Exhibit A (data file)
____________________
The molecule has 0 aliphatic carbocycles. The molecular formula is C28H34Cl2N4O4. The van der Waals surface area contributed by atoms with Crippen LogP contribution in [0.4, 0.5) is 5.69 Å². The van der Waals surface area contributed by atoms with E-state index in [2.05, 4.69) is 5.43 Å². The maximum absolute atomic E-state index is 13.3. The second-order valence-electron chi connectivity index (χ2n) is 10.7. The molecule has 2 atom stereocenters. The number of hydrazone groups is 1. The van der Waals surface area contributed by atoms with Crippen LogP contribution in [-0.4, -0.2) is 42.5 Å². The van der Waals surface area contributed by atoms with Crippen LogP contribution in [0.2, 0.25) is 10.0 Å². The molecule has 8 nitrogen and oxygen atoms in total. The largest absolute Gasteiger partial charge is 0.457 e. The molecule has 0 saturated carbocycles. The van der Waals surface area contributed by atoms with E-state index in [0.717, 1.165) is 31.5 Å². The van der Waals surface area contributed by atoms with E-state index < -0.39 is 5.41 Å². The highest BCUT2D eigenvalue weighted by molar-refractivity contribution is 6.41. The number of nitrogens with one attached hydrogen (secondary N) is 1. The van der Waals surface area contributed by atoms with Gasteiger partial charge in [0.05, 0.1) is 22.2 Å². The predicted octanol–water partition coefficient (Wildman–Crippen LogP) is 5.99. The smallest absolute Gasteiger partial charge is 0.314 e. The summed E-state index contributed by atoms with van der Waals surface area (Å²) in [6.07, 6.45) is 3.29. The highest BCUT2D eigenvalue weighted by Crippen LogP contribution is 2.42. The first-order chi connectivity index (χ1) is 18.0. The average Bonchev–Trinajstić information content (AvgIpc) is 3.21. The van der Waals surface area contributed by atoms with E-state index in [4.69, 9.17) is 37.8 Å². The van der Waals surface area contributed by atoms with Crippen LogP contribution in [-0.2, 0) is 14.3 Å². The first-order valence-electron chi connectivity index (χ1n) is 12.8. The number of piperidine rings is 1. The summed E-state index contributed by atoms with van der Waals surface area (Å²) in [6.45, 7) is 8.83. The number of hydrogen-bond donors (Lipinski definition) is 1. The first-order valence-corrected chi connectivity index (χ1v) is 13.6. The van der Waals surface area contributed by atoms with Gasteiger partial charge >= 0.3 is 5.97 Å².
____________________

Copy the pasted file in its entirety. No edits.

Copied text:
The molecule has 0 aliphatic carbocycles. The molecular formula is C28H34Cl2N4O4. The van der Waals surface area contributed by atoms with Crippen LogP contribution in [0.4, 0.5) is 5.69 Å². The van der Waals surface area contributed by atoms with E-state index in [2.05, 4.69) is 5.43 Å². The maximum absolute atomic E-state index is 13.3. The second-order valence-electron chi connectivity index (χ2n) is 10.7. The molecule has 2 atom stereocenters. The number of hydrazone groups is 1. The van der Waals surface area contributed by atoms with Crippen LogP contribution in [-0.4, -0.2) is 42.5 Å². The van der Waals surface area contributed by atoms with Crippen LogP contribution in [0.2, 0.25) is 10.0 Å². The molecule has 8 nitrogen and oxygen atoms in total. The largest absolute Gasteiger partial charge is 0.457 e. The molecule has 0 saturated carbocycles. The van der Waals surface area contributed by atoms with E-state index in [0.717, 1.165) is 31.5 Å². The van der Waals surface area contributed by atoms with E-state index < -0.39 is 5.41 Å². The highest BCUT2D eigenvalue weighted by molar-refractivity contribution is 6.41. The number of nitrogens with one attached hydrogen (secondary N) is 1. The van der Waals surface area contributed by atoms with Gasteiger partial charge in [0.05, 0.1) is 22.2 Å². The predicted octanol–water partition coefficient (Wildman–Crippen LogP) is 5.99. The smallest absolute Gasteiger partial charge is 0.314 e. The summed E-state index contributed by atoms with van der Waals surface area (Å²) in [6.07, 6.45) is 3.29. The highest BCUT2D eigenvalue weighted by Crippen LogP contribution is 2.42. The first-order chi connectivity index (χ1) is 18.0. The average Bonchev–Trinajstić information content (AvgIpc) is 3.21. The van der Waals surface area contributed by atoms with E-state index in [4.69, 9.17) is 37.8 Å². The van der Waals surface area contributed by atoms with Crippen LogP contribution in [-0.2, 0) is 14.3 Å². The first-order valence-electron chi connectivity index (χ1n) is 12.8. The number of piperidine rings is 1. The summed E-state index contributed by atoms with van der Waals surface area (Å²) in [6.45, 7) is 8.83. The number of hydrogen-bond donors (Lipinski definition) is 1. The first-order valence-corrected chi connectivity index (χ1v) is 13.6. The van der Waals surface area contributed by atoms with Gasteiger partial charge >= 0.3 is 5.97 Å².